Chocolate Tasting Guide
Learn how to taste and select chocolate like a pro.
Chocolate, much like wine or cheese, can vary vastly from brand to brand, and even within brands. The quality of chocolate depends on the origin of cocoa beans, as well as how they are roasted, processed and blended. And, just like wine, there is no definitive right or wrong as far as taste goes; it is a personal preference. With the vast differences among types of chocolate, cocoa percentages and brands, it is helpful to taste chocolates before baking with them to find one whose flavor you enjoy. Here are a few helpful hints for tasting.
Professional chocolate tasters break chocolate down by appearance, aroma, break (how it snaps), melt, taste and aftertaste. Depending on the style of baked good you're making, you may value one or more of these qualities more than others. For example, if you're making truffles, appearance and intensity of flavor is paramount; you want a shiny truffle with a rich chocolate flavor. But with brownies, on the other hand, flavor is still important, but appearance less so.
In any case, all those descriptors can be more easily broken down for home use into taste, texture and aftertaste. You may find the following descriptions helpful for evaluating:
- Fruit qualities (berry, dried fruit, prune, jammy, ripe, overripe, fermented)
- Spices (vanilla, caramel)
- Depth (deep, roasted coffee flavors)
Bittersweet & Semisweet:
In general, we find that bittersweet and semisweet can be used interchangeably in recipes without altering the outcome. The flavors of each individual chocolate, however, can be quite different, so taste each one before baking with it. If the chocolate is flat and bland, a chocolate mousse made with it is likely to be bland as well.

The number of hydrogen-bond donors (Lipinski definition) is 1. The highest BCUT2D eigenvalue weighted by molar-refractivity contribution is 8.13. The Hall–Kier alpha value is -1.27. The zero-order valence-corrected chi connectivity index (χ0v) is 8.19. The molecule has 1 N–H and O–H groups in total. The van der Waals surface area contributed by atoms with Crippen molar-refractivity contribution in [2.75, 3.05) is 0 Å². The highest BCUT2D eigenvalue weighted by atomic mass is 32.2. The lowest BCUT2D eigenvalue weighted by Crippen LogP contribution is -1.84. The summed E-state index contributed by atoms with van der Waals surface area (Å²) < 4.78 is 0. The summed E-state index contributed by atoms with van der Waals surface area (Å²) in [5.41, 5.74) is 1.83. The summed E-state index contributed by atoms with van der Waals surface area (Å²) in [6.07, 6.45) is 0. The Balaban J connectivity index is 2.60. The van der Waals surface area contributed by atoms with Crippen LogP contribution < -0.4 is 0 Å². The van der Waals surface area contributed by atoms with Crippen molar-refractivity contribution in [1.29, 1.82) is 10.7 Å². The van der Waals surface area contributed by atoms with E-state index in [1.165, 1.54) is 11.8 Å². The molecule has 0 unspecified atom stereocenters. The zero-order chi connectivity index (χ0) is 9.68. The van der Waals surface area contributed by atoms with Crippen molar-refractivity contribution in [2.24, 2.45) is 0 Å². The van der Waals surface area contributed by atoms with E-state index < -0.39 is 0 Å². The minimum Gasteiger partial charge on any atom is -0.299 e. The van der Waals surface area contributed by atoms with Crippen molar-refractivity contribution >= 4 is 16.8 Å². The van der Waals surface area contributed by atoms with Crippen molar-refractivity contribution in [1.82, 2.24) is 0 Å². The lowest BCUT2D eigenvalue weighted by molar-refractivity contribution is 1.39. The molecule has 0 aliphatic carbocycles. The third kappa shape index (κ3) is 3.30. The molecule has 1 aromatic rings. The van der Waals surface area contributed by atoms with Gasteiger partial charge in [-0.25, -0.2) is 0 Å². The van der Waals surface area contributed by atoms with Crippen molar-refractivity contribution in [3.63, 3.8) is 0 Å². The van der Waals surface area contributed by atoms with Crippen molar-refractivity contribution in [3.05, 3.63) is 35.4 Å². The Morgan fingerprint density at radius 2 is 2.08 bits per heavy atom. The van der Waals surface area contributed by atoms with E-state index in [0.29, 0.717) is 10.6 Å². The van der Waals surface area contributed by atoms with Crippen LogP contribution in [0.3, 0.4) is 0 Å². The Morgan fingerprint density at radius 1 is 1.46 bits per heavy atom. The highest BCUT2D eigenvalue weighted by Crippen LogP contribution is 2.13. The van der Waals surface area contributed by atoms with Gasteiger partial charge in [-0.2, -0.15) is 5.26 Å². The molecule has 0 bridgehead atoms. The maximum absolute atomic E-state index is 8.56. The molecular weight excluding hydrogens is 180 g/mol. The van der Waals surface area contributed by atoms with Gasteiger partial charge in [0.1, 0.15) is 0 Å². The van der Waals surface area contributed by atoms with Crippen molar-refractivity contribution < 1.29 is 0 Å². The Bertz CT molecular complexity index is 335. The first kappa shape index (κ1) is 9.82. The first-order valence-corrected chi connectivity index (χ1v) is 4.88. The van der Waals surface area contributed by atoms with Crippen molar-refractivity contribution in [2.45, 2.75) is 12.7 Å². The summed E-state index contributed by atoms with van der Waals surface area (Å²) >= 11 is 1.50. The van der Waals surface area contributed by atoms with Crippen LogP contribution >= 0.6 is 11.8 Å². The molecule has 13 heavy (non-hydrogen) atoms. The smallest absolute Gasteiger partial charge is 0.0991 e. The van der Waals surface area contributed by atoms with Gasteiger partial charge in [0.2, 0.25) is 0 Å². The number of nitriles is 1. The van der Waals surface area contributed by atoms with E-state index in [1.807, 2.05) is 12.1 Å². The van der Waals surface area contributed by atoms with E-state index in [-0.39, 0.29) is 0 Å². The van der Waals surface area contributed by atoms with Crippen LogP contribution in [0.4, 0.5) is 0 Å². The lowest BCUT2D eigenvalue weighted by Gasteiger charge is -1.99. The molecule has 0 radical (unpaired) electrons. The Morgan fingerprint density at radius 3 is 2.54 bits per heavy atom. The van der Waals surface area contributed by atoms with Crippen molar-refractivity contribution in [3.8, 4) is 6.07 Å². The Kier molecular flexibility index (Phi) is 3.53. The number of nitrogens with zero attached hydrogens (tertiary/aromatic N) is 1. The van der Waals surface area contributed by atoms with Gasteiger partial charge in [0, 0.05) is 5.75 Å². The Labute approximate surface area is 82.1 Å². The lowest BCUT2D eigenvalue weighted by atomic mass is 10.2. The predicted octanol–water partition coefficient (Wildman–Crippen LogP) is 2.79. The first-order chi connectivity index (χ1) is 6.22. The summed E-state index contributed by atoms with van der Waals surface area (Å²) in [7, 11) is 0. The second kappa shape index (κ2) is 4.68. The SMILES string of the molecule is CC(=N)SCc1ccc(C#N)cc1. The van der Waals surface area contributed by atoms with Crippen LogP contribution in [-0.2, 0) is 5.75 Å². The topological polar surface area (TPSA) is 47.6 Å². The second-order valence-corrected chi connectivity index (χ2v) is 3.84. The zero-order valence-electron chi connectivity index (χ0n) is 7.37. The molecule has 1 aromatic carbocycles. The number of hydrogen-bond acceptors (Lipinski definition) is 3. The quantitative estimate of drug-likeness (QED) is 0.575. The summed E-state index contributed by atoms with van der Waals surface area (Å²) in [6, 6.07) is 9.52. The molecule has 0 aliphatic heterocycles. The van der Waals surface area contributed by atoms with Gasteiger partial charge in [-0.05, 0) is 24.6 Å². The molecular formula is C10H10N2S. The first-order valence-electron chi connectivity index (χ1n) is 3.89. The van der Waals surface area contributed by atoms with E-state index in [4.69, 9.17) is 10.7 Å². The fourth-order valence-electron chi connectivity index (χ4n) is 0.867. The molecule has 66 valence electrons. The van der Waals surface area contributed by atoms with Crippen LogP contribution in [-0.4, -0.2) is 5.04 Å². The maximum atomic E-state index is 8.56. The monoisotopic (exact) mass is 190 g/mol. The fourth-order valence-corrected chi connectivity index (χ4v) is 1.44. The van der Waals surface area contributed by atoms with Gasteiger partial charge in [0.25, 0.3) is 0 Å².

Although bittersweet lends an intense chocolate flavor, it often lacks the roundness that works well in chocolate mousse or truffles. It's a good choice for recipes such as bundt cake or soufflé, where the chocolate flavor needs to stand up to many other ingredients.
We find semisweet to often have rounder, fruitier qualities that work well in mousses, truffles and any recipe where the outcome depends heavily on the inherent flavor of the chocolate.
Chips & Chunks:
Chocolate chips or chunks are best used only as add-ins to recipes; they shouldn't be used for melting or in the place of chopped bittersweet or semisweet chocolate. These chocolates have a different level of cocoa butter content, as they're designed to hold their shape when baked. As a result, they have a different texture in baked goods from melted baking chocolate.
Unsweetened chocolate (chocolate in its rawest tasting form) is unpalatable and therefore hard to taste on its own. This is a case where the appearance (dull or shiny) and the aroma may be your best clues as to its quality, intensity and flavor. Unsweetened chocolate is almost always used in recipes like brownies, where the addition of granulated sugar contributes to the texture of the finished baked good.
Milk & White:
Since milk and white chocolates are less useful in baking, we did not do a taste test. It should also be noted that milk and white chocolate do not carry the health benefits of dark chocolates.
The following baking chocolates fared well in our five tasting categories (appearance, aroma, break, melt, taste and aftertaste) and are ranked according to our preferences.
- Lindt Semisweet Chocolate - first choice
- Scharffenberger Semisweet - second choice
- Nestle's Chocolatier [dark] - tied for third
- Baker's Semisweet - tied for third